2 - After the Macpherson thesis  pp. 71-95

After the Macpherson thesis

By James Tully and Quentin Skinner

Image View Previous Chapter Next Chapter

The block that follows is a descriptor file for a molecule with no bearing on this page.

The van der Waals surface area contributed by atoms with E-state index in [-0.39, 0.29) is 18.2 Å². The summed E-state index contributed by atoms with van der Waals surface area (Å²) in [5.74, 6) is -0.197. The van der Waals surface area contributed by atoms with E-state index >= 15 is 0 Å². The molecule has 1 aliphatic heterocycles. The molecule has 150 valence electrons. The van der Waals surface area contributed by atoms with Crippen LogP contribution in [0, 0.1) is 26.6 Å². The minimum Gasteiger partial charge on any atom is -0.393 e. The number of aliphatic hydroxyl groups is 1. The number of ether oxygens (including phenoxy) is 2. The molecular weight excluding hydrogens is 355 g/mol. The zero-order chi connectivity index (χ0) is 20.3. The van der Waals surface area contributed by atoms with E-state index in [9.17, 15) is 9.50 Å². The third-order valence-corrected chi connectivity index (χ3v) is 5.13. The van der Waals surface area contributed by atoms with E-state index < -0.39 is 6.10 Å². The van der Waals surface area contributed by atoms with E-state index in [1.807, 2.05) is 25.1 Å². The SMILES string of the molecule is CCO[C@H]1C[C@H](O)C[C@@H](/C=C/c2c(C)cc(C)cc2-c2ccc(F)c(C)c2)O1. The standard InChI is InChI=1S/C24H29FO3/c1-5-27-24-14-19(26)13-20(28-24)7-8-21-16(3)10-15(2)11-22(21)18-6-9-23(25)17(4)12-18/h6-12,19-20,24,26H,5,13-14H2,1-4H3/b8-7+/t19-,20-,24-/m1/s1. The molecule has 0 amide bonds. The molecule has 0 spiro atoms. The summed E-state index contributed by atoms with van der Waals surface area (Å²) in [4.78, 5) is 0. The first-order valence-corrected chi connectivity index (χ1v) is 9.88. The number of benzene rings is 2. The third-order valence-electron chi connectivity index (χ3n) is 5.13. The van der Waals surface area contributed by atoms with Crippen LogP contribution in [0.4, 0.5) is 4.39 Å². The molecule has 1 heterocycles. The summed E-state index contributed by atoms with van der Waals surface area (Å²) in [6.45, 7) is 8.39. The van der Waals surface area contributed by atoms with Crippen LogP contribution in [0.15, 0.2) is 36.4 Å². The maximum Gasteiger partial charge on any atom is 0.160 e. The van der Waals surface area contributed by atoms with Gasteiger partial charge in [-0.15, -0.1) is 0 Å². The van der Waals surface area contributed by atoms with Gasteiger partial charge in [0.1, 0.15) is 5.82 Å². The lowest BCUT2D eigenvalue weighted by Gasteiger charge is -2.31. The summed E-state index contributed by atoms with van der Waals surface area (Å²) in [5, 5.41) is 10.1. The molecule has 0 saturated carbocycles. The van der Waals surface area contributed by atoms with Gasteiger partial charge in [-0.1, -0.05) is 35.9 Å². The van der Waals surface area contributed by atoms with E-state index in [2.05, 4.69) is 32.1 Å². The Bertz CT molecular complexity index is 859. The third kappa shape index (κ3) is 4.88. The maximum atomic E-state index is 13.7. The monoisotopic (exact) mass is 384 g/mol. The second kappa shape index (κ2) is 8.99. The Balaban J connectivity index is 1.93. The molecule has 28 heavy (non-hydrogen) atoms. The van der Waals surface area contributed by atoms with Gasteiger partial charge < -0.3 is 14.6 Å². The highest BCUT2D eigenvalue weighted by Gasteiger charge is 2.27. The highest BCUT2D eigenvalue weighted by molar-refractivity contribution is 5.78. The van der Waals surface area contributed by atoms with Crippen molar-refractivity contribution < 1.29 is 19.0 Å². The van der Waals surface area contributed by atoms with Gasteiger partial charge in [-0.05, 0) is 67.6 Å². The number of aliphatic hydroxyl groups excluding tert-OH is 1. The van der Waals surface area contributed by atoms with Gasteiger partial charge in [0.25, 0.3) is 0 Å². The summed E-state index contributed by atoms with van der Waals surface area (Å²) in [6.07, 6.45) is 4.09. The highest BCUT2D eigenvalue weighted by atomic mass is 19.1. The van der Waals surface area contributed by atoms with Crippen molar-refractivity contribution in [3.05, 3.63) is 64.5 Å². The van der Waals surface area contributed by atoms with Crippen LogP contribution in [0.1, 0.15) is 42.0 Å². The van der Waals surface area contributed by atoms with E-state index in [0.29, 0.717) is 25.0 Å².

C. B. Macpherson's thesis of possessive individualism has played a role in contemporary political thought similar to the role of Max Weber's thesis of the Protestant ethic and the spirit of capitalism. Initially a challenge to the received wisdom, it soon became the reigning orthodoxy and then it was subjected to intense and sustained criticism. The problems with the thesis that this scrutiny brought to light were sufficient to cause many scholars of early modern English political thought to become sceptical of it, and many of its supporters argue, as Gordon Schochet has recently done, that Macpherson was right for the wrong reasons. Accordingly, scholarship has moved in two directions. First, the research concerned with the relations between early modern political thought and capitalist relations of production has become considerably more technical, both historically and analytically, than Macpherson's original argument. Second, scholars have moved on to study different questions. The thesis of possessive individualism now stands partly aside from and tangential to the central concerns and debates in this area. Nonetheless, like the Weber thesis, it has not only had a substantive influence on how we think of the history of the present but it also continues to be an important object of comparison and contrast when we reflect critically on early modern political thought and our relationship to it.